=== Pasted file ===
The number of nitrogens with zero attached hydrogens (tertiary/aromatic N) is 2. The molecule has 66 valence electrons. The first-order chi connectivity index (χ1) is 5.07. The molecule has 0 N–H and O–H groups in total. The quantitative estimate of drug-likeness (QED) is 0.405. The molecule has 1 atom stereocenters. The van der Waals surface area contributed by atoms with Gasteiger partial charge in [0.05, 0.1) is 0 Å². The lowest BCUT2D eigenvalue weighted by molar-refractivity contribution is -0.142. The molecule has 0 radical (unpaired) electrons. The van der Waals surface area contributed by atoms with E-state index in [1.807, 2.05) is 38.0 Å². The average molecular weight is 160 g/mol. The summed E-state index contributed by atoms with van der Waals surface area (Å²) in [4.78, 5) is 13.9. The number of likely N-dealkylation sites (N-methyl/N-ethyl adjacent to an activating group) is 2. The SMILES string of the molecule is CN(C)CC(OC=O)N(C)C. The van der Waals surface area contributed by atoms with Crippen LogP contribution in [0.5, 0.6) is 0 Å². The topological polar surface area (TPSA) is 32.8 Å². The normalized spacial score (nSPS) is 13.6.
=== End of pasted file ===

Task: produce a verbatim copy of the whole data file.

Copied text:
The number of nitrogens with zero attached hydrogens (tertiary/aromatic N) is 2. The molecule has 66 valence electrons. The first-order chi connectivity index (χ1) is 5.07. The molecule has 0 N–H and O–H groups in total. The quantitative estimate of drug-likeness (QED) is 0.405. The molecule has 1 atom stereocenters. The van der Waals surface area contributed by atoms with Gasteiger partial charge in [0.05, 0.1) is 0 Å². The lowest BCUT2D eigenvalue weighted by molar-refractivity contribution is -0.142. The molecule has 0 radical (unpaired) electrons. The van der Waals surface area contributed by atoms with E-state index in [1.807, 2.05) is 38.0 Å². The average molecular weight is 160 g/mol. The summed E-state index contributed by atoms with van der Waals surface area (Å²) in [4.78, 5) is 13.9. The number of likely N-dealkylation sites (N-methyl/N-ethyl adjacent to an activating group) is 2. The SMILES string of the molecule is CN(C)CC(OC=O)N(C)C. The van der Waals surface area contributed by atoms with Crippen LogP contribution in [0.5, 0.6) is 0 Å². The topological polar surface area (TPSA) is 32.8 Å². The normalized spacial score (nSPS) is 13.6.